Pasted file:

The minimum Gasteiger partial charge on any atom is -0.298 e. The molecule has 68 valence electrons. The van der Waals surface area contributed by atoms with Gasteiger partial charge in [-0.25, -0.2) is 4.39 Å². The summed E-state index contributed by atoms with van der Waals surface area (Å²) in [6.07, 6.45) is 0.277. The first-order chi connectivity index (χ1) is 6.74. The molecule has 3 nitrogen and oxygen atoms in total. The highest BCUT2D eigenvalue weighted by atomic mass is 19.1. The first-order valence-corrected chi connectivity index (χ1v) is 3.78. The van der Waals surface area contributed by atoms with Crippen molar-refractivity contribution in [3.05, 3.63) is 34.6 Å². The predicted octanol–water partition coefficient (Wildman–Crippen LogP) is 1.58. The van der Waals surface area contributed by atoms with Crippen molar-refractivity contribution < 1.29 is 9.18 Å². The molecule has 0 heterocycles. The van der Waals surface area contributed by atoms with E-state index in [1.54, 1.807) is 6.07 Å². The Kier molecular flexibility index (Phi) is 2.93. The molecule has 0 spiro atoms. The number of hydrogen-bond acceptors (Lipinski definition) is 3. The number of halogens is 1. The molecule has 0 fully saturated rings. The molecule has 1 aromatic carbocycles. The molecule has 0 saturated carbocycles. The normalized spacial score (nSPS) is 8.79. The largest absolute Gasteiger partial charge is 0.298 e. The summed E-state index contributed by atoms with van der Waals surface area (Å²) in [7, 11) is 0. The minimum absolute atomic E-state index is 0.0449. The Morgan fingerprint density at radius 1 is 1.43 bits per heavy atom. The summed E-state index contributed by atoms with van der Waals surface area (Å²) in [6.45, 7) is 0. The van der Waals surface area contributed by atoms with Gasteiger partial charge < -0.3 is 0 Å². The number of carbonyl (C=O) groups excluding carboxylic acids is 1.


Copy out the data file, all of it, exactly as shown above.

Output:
The minimum Gasteiger partial charge on any atom is -0.298 e. The molecule has 68 valence electrons. The van der Waals surface area contributed by atoms with Gasteiger partial charge in [-0.25, -0.2) is 4.39 Å². The summed E-state index contributed by atoms with van der Waals surface area (Å²) in [6.07, 6.45) is 0.277. The first-order chi connectivity index (χ1) is 6.74. The molecule has 3 nitrogen and oxygen atoms in total. The highest BCUT2D eigenvalue weighted by atomic mass is 19.1. The first-order valence-corrected chi connectivity index (χ1v) is 3.78. The van der Waals surface area contributed by atoms with Crippen molar-refractivity contribution in [3.05, 3.63) is 34.6 Å². The predicted octanol–water partition coefficient (Wildman–Crippen LogP) is 1.58. The van der Waals surface area contributed by atoms with Crippen molar-refractivity contribution < 1.29 is 9.18 Å². The molecule has 0 heterocycles. The van der Waals surface area contributed by atoms with E-state index in [1.54, 1.807) is 6.07 Å². The Kier molecular flexibility index (Phi) is 2.93. The molecule has 0 spiro atoms. The number of hydrogen-bond acceptors (Lipinski definition) is 3. The number of halogens is 1. The molecule has 0 fully saturated rings. The molecule has 1 aromatic carbocycles. The molecule has 0 saturated carbocycles. The normalized spacial score (nSPS) is 8.79. The largest absolute Gasteiger partial charge is 0.298 e. The summed E-state index contributed by atoms with van der Waals surface area (Å²) in [7, 11) is 0. The minimum absolute atomic E-state index is 0.0449. The Morgan fingerprint density at radius 1 is 1.43 bits per heavy atom. The summed E-state index contributed by atoms with van der Waals surface area (Å²) in [6.45, 7) is 0. The van der Waals surface area contributed by atoms with Gasteiger partial charge < -0.3 is 0 Å². The number of carbonyl (C=O) groups excluding carboxylic acids is 1.